For the haberdashery enthusiast, a photograph-like rendering by Otto Baumberger (1889­1961) of a gentleman's overcoat, cleverly exposing the Swiss maker's label, PKZ, is another Roaring Twenties entry (est. $3,500­$4,000).

As explained in the handsome and fully illustrated hardcover catalogue ($50), each entry is rated by condition, ranging from "A" (very fine), "B" (good condition) to "C" (fair condition). Each category can also be rated on the plus or minus side. (For example, a "B+," according to PAI, designates a poster in very good condition and a "B-" is in fairly good condition, although "very" and "fairly" are not defined.) Prices are often driven by the poster's condition, so interested buyers should always keep a sharp eye out for blemishes, stains and tears appearing anywhere on the image.

Since posters were never manufactured to last and are inherently fragile, they're usually linen-backed or placed on some type of support. At PAI and Swann Galleries, all of the posters are linen-backed unless otherwise indicated. Butterfields, on the other hand, states the type of backing in the catalogue descriptions. Sometimes unmounted vintage posters can be more valuable since they're considered more pristine, and closer to the original state.

PAI charges a 15 percent buyer's premium on every lot sold, regardless of the hammer price.

Following the encyclopedic marathon of vintage posters at PAI, Swann Galleries debuts its Modernist Posters auction on May 8 at the firm's snappy salesroom at 104 East 25th Street in Manhattan. Auction specialists in works on paper, photography, cameras, books and historic documents, Swann will offer approximately 200 posters dating from 1906 to 1976 and ranging in price from $500 to $25,000. "I can't give you a dictionary definition of 'modern posters,'" says Nicholas Lowry, Swann's poster specialist, "so you can just say that it covers anything that's modern."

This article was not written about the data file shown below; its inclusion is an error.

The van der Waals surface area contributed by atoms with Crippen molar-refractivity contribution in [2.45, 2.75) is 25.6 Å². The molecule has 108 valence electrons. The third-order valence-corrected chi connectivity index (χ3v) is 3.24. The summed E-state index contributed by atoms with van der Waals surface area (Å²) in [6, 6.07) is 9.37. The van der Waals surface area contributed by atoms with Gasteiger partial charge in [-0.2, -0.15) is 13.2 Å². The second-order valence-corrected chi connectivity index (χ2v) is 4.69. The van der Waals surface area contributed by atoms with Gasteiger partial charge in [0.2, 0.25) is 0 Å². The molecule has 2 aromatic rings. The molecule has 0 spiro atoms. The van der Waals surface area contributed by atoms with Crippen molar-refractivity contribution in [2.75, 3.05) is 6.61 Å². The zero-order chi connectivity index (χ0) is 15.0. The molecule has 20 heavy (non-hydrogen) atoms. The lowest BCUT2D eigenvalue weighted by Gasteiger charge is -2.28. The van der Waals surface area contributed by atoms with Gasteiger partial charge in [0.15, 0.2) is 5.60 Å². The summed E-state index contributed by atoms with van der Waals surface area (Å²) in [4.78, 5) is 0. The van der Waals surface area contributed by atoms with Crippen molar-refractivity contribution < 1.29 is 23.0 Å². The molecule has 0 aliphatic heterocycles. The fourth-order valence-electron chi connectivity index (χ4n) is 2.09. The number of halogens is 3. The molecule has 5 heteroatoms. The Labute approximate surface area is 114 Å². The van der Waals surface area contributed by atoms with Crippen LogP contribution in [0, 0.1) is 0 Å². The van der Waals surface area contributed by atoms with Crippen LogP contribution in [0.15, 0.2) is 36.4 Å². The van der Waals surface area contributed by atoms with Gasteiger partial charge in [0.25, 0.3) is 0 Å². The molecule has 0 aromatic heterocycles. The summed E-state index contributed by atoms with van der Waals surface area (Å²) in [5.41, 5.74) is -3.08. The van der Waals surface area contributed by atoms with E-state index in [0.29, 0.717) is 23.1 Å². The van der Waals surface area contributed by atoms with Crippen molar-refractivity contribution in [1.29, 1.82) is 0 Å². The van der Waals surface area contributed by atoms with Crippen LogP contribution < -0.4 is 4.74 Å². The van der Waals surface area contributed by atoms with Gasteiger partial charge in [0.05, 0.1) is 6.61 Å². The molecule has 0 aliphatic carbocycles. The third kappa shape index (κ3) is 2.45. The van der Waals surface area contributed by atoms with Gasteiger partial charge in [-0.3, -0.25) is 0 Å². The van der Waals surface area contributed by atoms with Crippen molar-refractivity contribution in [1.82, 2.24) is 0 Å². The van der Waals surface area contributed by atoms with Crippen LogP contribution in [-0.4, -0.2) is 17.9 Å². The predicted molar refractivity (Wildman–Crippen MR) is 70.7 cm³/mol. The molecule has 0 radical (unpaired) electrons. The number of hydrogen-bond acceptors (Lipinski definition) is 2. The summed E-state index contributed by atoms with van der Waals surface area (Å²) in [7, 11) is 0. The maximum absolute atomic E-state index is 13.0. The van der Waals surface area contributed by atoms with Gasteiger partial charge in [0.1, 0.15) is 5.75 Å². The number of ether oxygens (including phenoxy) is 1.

High on Lowry's list is Parisian Charles Loupot's striking shampoo ad "O Cap" from 1928 (est. $15,000­$20,000). The famed graphic artist created a genielike image with an Art Deco edge, as the opened shampoo bottle emits a foaming likeness of a woman's luxuriant tresses. Elegantly rendered letters emblazoned across the bottom of the poster proclaim the obvious: "POUR LES CHEVEUX."

Also in the beauty department, Niklaus Stoecklin's "Binaca," from 1941, features a precisely rendered still life of the once-famous toothpaste brand (or pâte dentifrice) standing upright in a glass, as a toothbrush leans in the opposite direction. This advertising image exudes a strong Pop art flavor (est. $3,000­$4,000).

On the travel side, Otto Morach's scenic view of a charming Swiss resort town, "Davos," from 1927, makes you want to check to make sure your passport is still valid (est. $2,000­$4,000). Even for those viewers who don't harbor a shoe fetish, "Unic," Cassandre's sleekly cropped close-up of a pair of men's cap-toed and highly polished oxfords from 1932, taps a very modern beat (est. $6,000­$9,000).

Swann's fully illustrated color catalogue is available for $25 and can also be viewed (for free) on-line at www.swanngalleries.com. Swann charges a buyer's premium of 15 percent on the first $50,000 and 10 percent thereafter.

The poster caravan travels to the West Coast on June 28 with Butterfields' sale of "20th Century Decorative Arts" in Los Angeles, which includes a choice sampler of vintage French advertising posters and travel posters from exotic climes.

Georges de Feure's striking 1894 lithograph "Paris Almanac" features a young woman, elegantly costumed in a fur-trimmed cape and elaborate hat, holding a fresh copy of the popular city guide. The image is set outdoors, and the background is busy with strolling Parisians, mostly men in top hats (est. $2,000­$3,000).

Poster Auctions International's previews are May 5 and 6 from 9 a.m. to 9 p.m. The show is May 7 at 11 a.m. at The Church of the Armenian Diocese auditorium, 2nd Avenue at 34th Street; contact: Jack Rennert at (212) 787-4000. Swann Galleries's preview takes place May 5 from 10 a.m. to 6 p.m. and May 6 from 10 a.m. to 4 p.m., and the auction is set for May 8 at 10:30 a.m., at 104 East 25th Street; contact: Nicholas Lowery at (212) 254-4710. Butterfields' preview will be held from June 23 to 25, 9 a.m. to 5 p.m., and the auction will take place June 28 at 6 p.m., at 7601 Sunset Boulevard, Los Angeles; contact: Morisa Rosenberg, 323-436-5435. --JT